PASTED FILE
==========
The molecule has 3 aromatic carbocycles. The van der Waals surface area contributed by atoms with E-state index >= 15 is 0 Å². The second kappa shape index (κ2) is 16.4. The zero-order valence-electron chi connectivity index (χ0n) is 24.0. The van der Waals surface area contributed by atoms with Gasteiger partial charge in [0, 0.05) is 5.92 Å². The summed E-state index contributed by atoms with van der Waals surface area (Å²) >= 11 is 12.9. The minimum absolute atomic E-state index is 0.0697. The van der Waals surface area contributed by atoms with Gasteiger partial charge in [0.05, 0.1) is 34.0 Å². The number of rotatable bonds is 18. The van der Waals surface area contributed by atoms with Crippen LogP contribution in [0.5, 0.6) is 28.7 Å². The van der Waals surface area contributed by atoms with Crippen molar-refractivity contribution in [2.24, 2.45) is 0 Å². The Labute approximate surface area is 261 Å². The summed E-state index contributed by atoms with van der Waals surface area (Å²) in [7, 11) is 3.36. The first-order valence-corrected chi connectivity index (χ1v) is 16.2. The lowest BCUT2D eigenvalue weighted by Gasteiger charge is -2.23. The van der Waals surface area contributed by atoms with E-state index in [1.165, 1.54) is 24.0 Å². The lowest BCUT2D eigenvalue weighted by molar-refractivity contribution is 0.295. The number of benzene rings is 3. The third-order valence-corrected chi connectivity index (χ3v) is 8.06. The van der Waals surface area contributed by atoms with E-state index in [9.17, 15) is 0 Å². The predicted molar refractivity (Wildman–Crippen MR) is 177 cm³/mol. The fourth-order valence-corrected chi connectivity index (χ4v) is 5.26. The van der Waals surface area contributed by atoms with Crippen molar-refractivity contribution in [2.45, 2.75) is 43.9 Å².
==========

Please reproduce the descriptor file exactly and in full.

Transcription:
The molecule has 3 aromatic carbocycles. The van der Waals surface area contributed by atoms with E-state index >= 15 is 0 Å². The second kappa shape index (κ2) is 16.4. The zero-order valence-electron chi connectivity index (χ0n) is 24.0. The van der Waals surface area contributed by atoms with Gasteiger partial charge in [0, 0.05) is 5.92 Å². The summed E-state index contributed by atoms with van der Waals surface area (Å²) >= 11 is 12.9. The minimum absolute atomic E-state index is 0.0697. The van der Waals surface area contributed by atoms with Gasteiger partial charge in [0.05, 0.1) is 34.0 Å². The number of rotatable bonds is 18. The van der Waals surface area contributed by atoms with Crippen LogP contribution in [0.5, 0.6) is 28.7 Å². The van der Waals surface area contributed by atoms with Crippen molar-refractivity contribution in [2.24, 2.45) is 0 Å². The Labute approximate surface area is 261 Å². The summed E-state index contributed by atoms with van der Waals surface area (Å²) in [7, 11) is 3.36. The first-order valence-corrected chi connectivity index (χ1v) is 16.2. The lowest BCUT2D eigenvalue weighted by Gasteiger charge is -2.23. The van der Waals surface area contributed by atoms with E-state index in [1.165, 1.54) is 24.0 Å². The lowest BCUT2D eigenvalue weighted by molar-refractivity contribution is 0.295. The number of benzene rings is 3. The third-order valence-corrected chi connectivity index (χ3v) is 8.06. The van der Waals surface area contributed by atoms with E-state index in [9.17, 15) is 0 Å². The predicted molar refractivity (Wildman–Crippen MR) is 177 cm³/mol. The fourth-order valence-corrected chi connectivity index (χ4v) is 5.26. The van der Waals surface area contributed by atoms with Crippen molar-refractivity contribution in [2.45, 2.75) is 43.9 Å².